. . . in a matter of a minute, I watched one child pick up one ball in her left hand and run and drop it into the bag. Another child ran to a cluster of balls, captured one with her left hand, another with her right hand and ran back to the bag. And yet, I saw a different child pick up one ball in his right hand, cradle his left arm into a basket and gather five more balls. He was working intently, making sure none dropped on his precarious walk to the bag.
I saw a little three-year old dragging a plastic milk crate she found in the corner of the gym. She was pulling it along, collecting balls as if they were cotton during harvest time. Her efforts netted her 11 balls in one trip.
Finally, out of the corner of my eye, I could see a little tyke on the edge of the gym picking up balls and winging them aimlessly away from the ball bag. I laughed to myself and wondered.
The joy I gained in watching this class of three-year olds was short-lived. I immediately began a reverie analyzing and evaluating the worth of each child’s efforts and abilities. Wasn’t it amazing how one child was dutifully gathering just one ball, content and fulfilled with her work, while another child was collecting a multitude using a crooked arm or an available plastic crate? Is that a difference in ability? Is that an example of nurture versus nature? Or is it how giftedness is assigned? And what the heck was the little guy thinking about when he was throwing balls away from the bag?
Calling on my experience as a teacher and parent gave me pause but assurance that, in fact, these were children at play, enjoying a task, intent on pleasing themselves and their teacher.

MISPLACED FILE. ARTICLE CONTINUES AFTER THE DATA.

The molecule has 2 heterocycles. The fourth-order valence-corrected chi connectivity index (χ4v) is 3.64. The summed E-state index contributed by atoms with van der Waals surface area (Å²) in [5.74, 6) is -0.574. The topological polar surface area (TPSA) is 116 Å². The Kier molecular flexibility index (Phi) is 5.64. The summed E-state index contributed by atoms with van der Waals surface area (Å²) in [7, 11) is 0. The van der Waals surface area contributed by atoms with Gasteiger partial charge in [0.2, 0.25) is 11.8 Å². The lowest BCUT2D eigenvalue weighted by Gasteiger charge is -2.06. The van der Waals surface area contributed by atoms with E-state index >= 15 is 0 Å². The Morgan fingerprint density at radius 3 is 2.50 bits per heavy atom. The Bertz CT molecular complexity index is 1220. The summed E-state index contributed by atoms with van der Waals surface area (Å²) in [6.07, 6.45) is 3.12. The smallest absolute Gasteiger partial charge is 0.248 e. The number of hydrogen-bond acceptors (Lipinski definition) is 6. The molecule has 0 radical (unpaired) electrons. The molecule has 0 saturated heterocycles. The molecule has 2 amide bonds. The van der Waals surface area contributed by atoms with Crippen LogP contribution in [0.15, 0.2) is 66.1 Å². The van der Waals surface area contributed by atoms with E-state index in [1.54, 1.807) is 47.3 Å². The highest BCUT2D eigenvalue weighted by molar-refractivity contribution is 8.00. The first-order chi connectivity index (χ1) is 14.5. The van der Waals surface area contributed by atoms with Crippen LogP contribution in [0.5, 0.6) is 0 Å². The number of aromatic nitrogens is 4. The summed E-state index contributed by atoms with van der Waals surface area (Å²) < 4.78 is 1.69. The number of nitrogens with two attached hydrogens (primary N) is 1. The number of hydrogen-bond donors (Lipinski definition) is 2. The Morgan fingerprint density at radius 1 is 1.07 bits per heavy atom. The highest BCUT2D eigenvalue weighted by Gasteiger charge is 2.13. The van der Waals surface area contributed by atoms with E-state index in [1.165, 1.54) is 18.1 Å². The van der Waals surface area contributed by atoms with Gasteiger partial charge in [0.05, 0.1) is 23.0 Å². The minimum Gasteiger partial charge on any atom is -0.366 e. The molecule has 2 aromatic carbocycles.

After lunch, while sitting in the faculty room, the physical education teacher and the classroom teacher of the three-year olds walked in, and I commented on how much I enjoyed the parachute class. I asked if either teacher noticed the differences in the abilities of each child.
The classroom teacher asked me, “What do you mean?” I said, “Well, you know—the one girl who picked up just one ball; the other girl who gathered one in each hand; the boy who used his arm like a basket; and the one who dragged the crate around. And finally, what was with the boy who was throwing the balls like a major league pitcher? What a difference in abilities. I guess that’s the beginning of what distinguishes the most able from the children who struggle in their work.”
Her response was rapid fire, startling and direct. “Claire, the girl who collected one ball at a time is extremely careful in all that she does. You should see the way she keeps her cubby and how she carefully prepares her rug for nap. The boy, Ben, who used his arm like a basket, tripped and chipped his tooth later this morning because he was pressing to carry too many things back to his desk—trying to avoid making two trips. Lisa, who grabbed the crate, knows that she is not supposed to use that because of its sharp edges; and as for Ricky, the boy who was winging balls away from the parachute, he was eliminating the red balls. He knew that they did not belong in the collection of yellow balls. The red balls are always used by the older students and are stored in the corner of the gym.”
Embarrassed, I silently admonished myself for not looking beyond what I initially saw and for not giving this class of three-year old children a “whole” evaluation. My own children, as they grew up, often surprised me with their insights, perseverance, and accomplishments; they still do.